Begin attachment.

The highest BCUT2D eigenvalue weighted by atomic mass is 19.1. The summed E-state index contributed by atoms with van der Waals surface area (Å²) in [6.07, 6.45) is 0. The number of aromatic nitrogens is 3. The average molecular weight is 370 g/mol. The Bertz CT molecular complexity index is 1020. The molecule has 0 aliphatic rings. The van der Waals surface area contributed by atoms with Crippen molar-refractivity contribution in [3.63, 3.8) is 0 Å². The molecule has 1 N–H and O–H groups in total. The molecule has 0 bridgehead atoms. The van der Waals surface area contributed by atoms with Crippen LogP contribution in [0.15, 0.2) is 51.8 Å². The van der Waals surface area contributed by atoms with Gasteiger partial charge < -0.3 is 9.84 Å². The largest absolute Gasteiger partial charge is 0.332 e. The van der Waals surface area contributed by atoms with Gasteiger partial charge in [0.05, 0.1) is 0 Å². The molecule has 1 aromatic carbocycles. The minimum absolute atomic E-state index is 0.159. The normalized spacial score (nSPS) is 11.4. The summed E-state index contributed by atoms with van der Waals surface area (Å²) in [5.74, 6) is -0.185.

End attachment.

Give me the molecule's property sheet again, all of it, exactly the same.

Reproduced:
The highest BCUT2D eigenvalue weighted by atomic mass is 19.1. The summed E-state index contributed by atoms with van der Waals surface area (Å²) in [6.07, 6.45) is 0. The number of aromatic nitrogens is 3. The average molecular weight is 370 g/mol. The Bertz CT molecular complexity index is 1020. The molecule has 0 aliphatic rings. The van der Waals surface area contributed by atoms with Crippen molar-refractivity contribution in [3.63, 3.8) is 0 Å². The molecule has 1 N–H and O–H groups in total. The molecule has 0 bridgehead atoms. The van der Waals surface area contributed by atoms with Crippen LogP contribution in [0.15, 0.2) is 51.8 Å². The van der Waals surface area contributed by atoms with Gasteiger partial charge < -0.3 is 9.84 Å². The largest absolute Gasteiger partial charge is 0.332 e. The van der Waals surface area contributed by atoms with Gasteiger partial charge in [0.05, 0.1) is 0 Å². The molecule has 1 aromatic carbocycles. The minimum absolute atomic E-state index is 0.159. The normalized spacial score (nSPS) is 11.4. The summed E-state index contributed by atoms with van der Waals surface area (Å²) in [5.74, 6) is -0.185.